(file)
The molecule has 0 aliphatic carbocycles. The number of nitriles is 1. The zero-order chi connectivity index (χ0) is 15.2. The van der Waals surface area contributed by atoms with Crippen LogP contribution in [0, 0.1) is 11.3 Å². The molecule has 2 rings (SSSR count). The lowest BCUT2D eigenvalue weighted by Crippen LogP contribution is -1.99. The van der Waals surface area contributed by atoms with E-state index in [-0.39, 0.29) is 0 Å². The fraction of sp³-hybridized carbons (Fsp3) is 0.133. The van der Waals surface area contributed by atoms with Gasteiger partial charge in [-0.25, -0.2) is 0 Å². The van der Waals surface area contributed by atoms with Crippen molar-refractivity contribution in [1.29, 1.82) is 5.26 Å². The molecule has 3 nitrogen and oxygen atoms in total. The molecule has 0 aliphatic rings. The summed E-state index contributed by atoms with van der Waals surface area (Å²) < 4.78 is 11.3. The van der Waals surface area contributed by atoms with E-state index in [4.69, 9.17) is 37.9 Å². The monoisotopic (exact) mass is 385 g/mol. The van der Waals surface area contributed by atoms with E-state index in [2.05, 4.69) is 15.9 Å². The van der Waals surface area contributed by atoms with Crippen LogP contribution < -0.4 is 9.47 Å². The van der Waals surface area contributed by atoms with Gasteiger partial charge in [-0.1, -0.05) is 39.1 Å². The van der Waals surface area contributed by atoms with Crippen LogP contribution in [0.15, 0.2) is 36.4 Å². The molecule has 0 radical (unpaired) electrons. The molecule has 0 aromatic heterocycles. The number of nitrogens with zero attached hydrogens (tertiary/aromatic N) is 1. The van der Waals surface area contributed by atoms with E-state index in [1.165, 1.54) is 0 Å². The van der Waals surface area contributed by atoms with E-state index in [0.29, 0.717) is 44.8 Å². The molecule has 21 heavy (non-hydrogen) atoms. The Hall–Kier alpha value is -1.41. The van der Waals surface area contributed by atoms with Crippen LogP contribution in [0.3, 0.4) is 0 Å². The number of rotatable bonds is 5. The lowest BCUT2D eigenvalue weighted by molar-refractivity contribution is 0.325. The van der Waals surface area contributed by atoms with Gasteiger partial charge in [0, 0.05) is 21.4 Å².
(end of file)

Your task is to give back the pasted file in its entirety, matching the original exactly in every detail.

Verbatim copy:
The molecule has 0 aliphatic carbocycles. The number of nitriles is 1. The zero-order chi connectivity index (χ0) is 15.2. The van der Waals surface area contributed by atoms with Crippen LogP contribution in [0, 0.1) is 11.3 Å². The molecule has 2 rings (SSSR count). The lowest BCUT2D eigenvalue weighted by Crippen LogP contribution is -1.99. The van der Waals surface area contributed by atoms with E-state index in [-0.39, 0.29) is 0 Å². The fraction of sp³-hybridized carbons (Fsp3) is 0.133. The van der Waals surface area contributed by atoms with Gasteiger partial charge in [-0.25, -0.2) is 0 Å². The van der Waals surface area contributed by atoms with Crippen molar-refractivity contribution in [1.29, 1.82) is 5.26 Å². The molecule has 3 nitrogen and oxygen atoms in total. The molecule has 0 aliphatic rings. The summed E-state index contributed by atoms with van der Waals surface area (Å²) < 4.78 is 11.3. The van der Waals surface area contributed by atoms with E-state index in [4.69, 9.17) is 37.9 Å². The monoisotopic (exact) mass is 385 g/mol. The van der Waals surface area contributed by atoms with E-state index in [2.05, 4.69) is 15.9 Å². The van der Waals surface area contributed by atoms with Crippen LogP contribution < -0.4 is 9.47 Å². The van der Waals surface area contributed by atoms with Gasteiger partial charge in [-0.1, -0.05) is 39.1 Å². The van der Waals surface area contributed by atoms with Crippen LogP contribution in [0.15, 0.2) is 36.4 Å². The molecule has 0 radical (unpaired) electrons. The molecule has 0 aromatic heterocycles. The number of nitrogens with zero attached hydrogens (tertiary/aromatic N) is 1. The van der Waals surface area contributed by atoms with E-state index in [1.165, 1.54) is 0 Å². The van der Waals surface area contributed by atoms with E-state index in [0.29, 0.717) is 44.8 Å². The molecule has 21 heavy (non-hydrogen) atoms. The Hall–Kier alpha value is -1.41. The van der Waals surface area contributed by atoms with Crippen LogP contribution in [0.3, 0.4) is 0 Å². The number of rotatable bonds is 5. The lowest BCUT2D eigenvalue weighted by molar-refractivity contribution is 0.325. The van der Waals surface area contributed by atoms with Gasteiger partial charge in [0, 0.05) is 21.4 Å².